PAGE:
Preschool: The Most Common Drop Off Disasters (and How to Avoid Them)


drop offPreschool Drop Off can be hard.  Really hard. Most likely you have had at least one of the following traumatic events happen before even arriving at school: someone wouldn’t get dressed, someone had on the wrong color underwear, someone didn’t like what you made for breakfast, someone had an itchy tag, someone had an itchy sock, someone wouldn’t put shoes on, someone had to poop, someone would not get in their car seat, and—FOR CRYING OUT LOUD! SOMEONE ELSE POOPED!

All parents know these mornings.  So by the time we get to preschool, or daycare, or wherever we are going to leave our precious child, we just want it to be over and done with. There are many ways we parents react depending on the morning experience. Let’s face it, we’ve all witnessed and participated in terrible Drop Offs—I know I have. So for the betterment of Drop Offs everywhere, and for the sake of our precious ones’ poor teachers, let’s take a closer look at these common Drop Off disasters.

The Drop and Run: This is the most common Drop Off of all because schools usually tell parents to leave quickly once they say good-bye.  However, I don’t think they mean for the parent to  hurriedly rush in the door, put the child in a teacher’s arms, kiss him, and run out the door.  The Drop and Run gives the child emotional whiplash—he has no chance to adjust to the transition. Be calm, we know you changed a million diapers before the sun came up, and that you probably have food in your hair,  just calm down for 5 more minutes, you are almost free.  Let your child adjust for a minute or two, tell him what’s going on and that you will be back soon, then leave.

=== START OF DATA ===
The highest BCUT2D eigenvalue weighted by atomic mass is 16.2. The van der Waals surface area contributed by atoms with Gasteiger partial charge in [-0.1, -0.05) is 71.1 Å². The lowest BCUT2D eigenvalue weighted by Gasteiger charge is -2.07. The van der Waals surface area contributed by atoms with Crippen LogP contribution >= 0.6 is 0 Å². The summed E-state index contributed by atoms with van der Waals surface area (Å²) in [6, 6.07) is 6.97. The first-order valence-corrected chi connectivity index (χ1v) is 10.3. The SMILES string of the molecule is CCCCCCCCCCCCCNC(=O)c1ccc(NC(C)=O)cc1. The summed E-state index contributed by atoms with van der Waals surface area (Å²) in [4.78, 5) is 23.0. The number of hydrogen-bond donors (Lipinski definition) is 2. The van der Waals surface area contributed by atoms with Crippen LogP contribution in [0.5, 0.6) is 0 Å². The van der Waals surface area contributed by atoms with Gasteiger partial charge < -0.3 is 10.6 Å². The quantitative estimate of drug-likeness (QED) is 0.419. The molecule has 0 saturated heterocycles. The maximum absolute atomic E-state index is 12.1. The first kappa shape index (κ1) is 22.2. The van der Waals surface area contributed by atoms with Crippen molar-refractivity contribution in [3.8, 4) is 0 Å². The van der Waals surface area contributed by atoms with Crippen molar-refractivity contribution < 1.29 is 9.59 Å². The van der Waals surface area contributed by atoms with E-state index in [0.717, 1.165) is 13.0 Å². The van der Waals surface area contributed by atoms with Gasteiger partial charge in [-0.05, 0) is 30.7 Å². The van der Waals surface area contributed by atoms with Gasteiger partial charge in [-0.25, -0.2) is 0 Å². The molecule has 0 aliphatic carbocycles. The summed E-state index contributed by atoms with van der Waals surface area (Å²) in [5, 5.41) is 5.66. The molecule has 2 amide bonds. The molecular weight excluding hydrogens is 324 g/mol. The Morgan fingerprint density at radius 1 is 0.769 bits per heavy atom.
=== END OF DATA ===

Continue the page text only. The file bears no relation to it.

The Linger:  This is the Drop Off in which the parent stays too long. Way, way too long. The child knows you are leaving, you know you are leaving, yet no one can move on.  Should the child be sad? Go play? Stay with you?  It’s confusing for her! The Linger is not going to prevent her sadness at the separation; it will only prolong it and add confusion;  so say good-bye and go on, go!  Give the child permission to be sad or to move on, but do something! If you are worried, call in five minutes or have the teacher text you.  They really don’t mind.